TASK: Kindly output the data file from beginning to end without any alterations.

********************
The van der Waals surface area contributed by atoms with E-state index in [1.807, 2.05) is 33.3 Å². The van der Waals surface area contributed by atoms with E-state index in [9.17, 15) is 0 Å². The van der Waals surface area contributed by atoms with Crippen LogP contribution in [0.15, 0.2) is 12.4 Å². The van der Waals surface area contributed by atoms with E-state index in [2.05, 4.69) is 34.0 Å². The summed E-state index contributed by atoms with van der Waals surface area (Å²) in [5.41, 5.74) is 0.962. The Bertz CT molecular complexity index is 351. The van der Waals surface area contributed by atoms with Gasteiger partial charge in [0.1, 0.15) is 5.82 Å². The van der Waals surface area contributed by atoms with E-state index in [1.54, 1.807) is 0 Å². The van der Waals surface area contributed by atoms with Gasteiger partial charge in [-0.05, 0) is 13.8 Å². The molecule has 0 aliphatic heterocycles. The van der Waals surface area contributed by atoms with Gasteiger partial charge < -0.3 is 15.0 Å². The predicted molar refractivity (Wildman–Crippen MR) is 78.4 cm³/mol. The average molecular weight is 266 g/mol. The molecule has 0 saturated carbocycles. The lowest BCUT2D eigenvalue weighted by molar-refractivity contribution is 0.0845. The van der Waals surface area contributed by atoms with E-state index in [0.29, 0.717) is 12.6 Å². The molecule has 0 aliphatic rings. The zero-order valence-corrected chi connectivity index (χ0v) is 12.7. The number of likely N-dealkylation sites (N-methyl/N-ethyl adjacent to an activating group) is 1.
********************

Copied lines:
The van der Waals surface area contributed by atoms with E-state index in [1.807, 2.05) is 33.3 Å². The van der Waals surface area contributed by atoms with E-state index in [9.17, 15) is 0 Å². The van der Waals surface area contributed by atoms with Crippen LogP contribution in [0.15, 0.2) is 12.4 Å². The van der Waals surface area contributed by atoms with E-state index in [2.05, 4.69) is 34.0 Å². The summed E-state index contributed by atoms with van der Waals surface area (Å²) in [5.41, 5.74) is 0.962. The Bertz CT molecular complexity index is 351. The van der Waals surface area contributed by atoms with Gasteiger partial charge in [0.1, 0.15) is 5.82 Å². The van der Waals surface area contributed by atoms with E-state index in [1.54, 1.807) is 0 Å². The van der Waals surface area contributed by atoms with Gasteiger partial charge in [-0.05, 0) is 13.8 Å². The molecule has 0 aliphatic heterocycles. The van der Waals surface area contributed by atoms with Gasteiger partial charge < -0.3 is 15.0 Å². The predicted molar refractivity (Wildman–Crippen MR) is 78.4 cm³/mol. The average molecular weight is 266 g/mol. The molecule has 0 saturated carbocycles. The lowest BCUT2D eigenvalue weighted by molar-refractivity contribution is 0.0845. The van der Waals surface area contributed by atoms with E-state index in [0.29, 0.717) is 12.6 Å². The molecule has 0 aliphatic rings. The zero-order valence-corrected chi connectivity index (χ0v) is 12.7. The number of likely N-dealkylation sites (N-methyl/N-ethyl adjacent to an activating group) is 1.